However, when India’s minister of petroleum and natural gas, Hardeep Singh Puri, delved into the nuances of India’s imports of Russian crude in December, he clarified that the recent import dip stemmed from unfavorable pricing, not payment woes, saying, “There is no payment problem. It is a pure function of the price at which our refiners will buy it.”
Nevertheless, India’s growing oil trade with Russia is a diplomatic puzzle as it could impact its ties with nations such as the US and its allies, which urge India to condemn Russia’s actions in Ukraine. India has so far maintained neutrality, abstained from UN resolutions, and preserved its strategic autonomy and historical ties with Russia.
Balancing its interests with the US, a key ally and major source of defense, trade, and technology cooperation, India has effectively managed its oil trade with Russia without compromising its national security and sovereignty, or alienating other partners. India’s ability to balance these interests is the key factor impacting this area of cooperation between the two countries.
Commenting on the oil trade with Russia, Hardeep Singh Puri stressed India’s right to affordable energy and highlighted the economic advantages of increased imports of crude. Expanding oil imports from Russia has averted a potential spike in global crude prices, liberating Gulf oil for other nations’ consumption.
Going forward, the oil trade between India and Russia will depend on overcoming these challenges, as well as how the global oil market evolves, given the ongoing geopolitical shifts. There are three potential scenarios of how the oil trade will evolve.
Continuation: Trade will remain at the current level or slightly lower, provided Moscow and New Delhi can resolve the payment and transportation issues, and maintain their strategic partnership despite the pressure from the US and its allies. India could also diversify its sources of oil by increasing its imports from other countries, such as the US, Iraq, Nigeria, or Saudi Arabia, to reduce its dependence on Russia and balance its relations with other partners.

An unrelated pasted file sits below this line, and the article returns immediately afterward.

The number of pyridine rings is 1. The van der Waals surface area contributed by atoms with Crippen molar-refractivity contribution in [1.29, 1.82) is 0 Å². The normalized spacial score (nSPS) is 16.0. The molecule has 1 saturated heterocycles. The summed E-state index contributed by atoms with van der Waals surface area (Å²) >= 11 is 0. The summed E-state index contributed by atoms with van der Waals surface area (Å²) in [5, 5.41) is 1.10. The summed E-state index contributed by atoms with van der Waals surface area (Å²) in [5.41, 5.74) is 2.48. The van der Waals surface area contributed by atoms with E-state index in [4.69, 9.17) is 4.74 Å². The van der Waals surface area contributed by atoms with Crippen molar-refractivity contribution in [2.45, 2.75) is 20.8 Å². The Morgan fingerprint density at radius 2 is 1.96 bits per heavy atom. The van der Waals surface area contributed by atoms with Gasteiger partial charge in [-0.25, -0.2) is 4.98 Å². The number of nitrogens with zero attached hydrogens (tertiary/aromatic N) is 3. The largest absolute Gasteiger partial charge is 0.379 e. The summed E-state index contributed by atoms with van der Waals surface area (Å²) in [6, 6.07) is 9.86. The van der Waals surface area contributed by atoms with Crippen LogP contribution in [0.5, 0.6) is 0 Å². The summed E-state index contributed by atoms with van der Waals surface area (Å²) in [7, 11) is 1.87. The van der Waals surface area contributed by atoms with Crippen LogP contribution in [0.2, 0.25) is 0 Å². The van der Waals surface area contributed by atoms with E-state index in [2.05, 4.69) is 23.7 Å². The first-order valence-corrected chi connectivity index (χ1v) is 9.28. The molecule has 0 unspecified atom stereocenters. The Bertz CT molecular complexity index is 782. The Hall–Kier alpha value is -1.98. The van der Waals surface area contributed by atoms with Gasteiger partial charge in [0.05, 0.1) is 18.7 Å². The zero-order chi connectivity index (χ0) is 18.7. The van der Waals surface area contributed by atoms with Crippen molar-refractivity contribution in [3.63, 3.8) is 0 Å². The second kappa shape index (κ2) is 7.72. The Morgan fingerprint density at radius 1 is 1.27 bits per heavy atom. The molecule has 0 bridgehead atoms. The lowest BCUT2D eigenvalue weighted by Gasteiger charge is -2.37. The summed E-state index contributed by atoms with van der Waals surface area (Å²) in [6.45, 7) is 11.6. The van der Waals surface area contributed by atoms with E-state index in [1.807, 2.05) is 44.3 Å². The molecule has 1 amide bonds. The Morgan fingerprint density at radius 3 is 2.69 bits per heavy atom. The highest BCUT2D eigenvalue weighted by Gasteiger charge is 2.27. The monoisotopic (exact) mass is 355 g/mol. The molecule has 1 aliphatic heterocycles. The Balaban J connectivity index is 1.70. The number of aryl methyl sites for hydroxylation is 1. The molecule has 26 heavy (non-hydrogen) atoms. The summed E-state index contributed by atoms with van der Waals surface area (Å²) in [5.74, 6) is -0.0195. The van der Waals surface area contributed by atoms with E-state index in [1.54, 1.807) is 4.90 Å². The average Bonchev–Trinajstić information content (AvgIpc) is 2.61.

Expansion: Trade can expand if the discounts offered by Russia are attractive enough to outweigh the costs and risks involved, and if India decides to deepen its energy and strategic ties with Russia, as a counterweight to China and a hedge against the US. India could also leverage its oil trade with Russia to enhance its cooperation in other areas, such as defense, nuclear, space, and technology, and to explore new opportunities in the Russian Far East and the Arctic regions.
Reduction: There could be a decrease in the oil trade if the issues related to payment and transportation remain unresolved or become too costly to overcome, and if the sanctions on Russia are tightened or extended. However, given India’s commitment to strategic autonomy and maintaining strong ties with Russia, the prospect of deviating from its current position is not likely. The two nations are actively collaborating on a sustainable trade mechanism encompassing oil and other sectors.
India’s complex oil trade with Russia, which is impacted by geopolitical challenges and strategic considerations, faces hurdles in payment, transportation, and global sanctions. Future scenarios therefore hinge on diplomatic finesse, resolving trade impediments and navigating global oil market dynamics amid an evolving geopolitical landscape. The intricate balancing act between India’s energy security, strategic autonomy, and global alliances will shape the trajectory of this critical bilateral cooperation.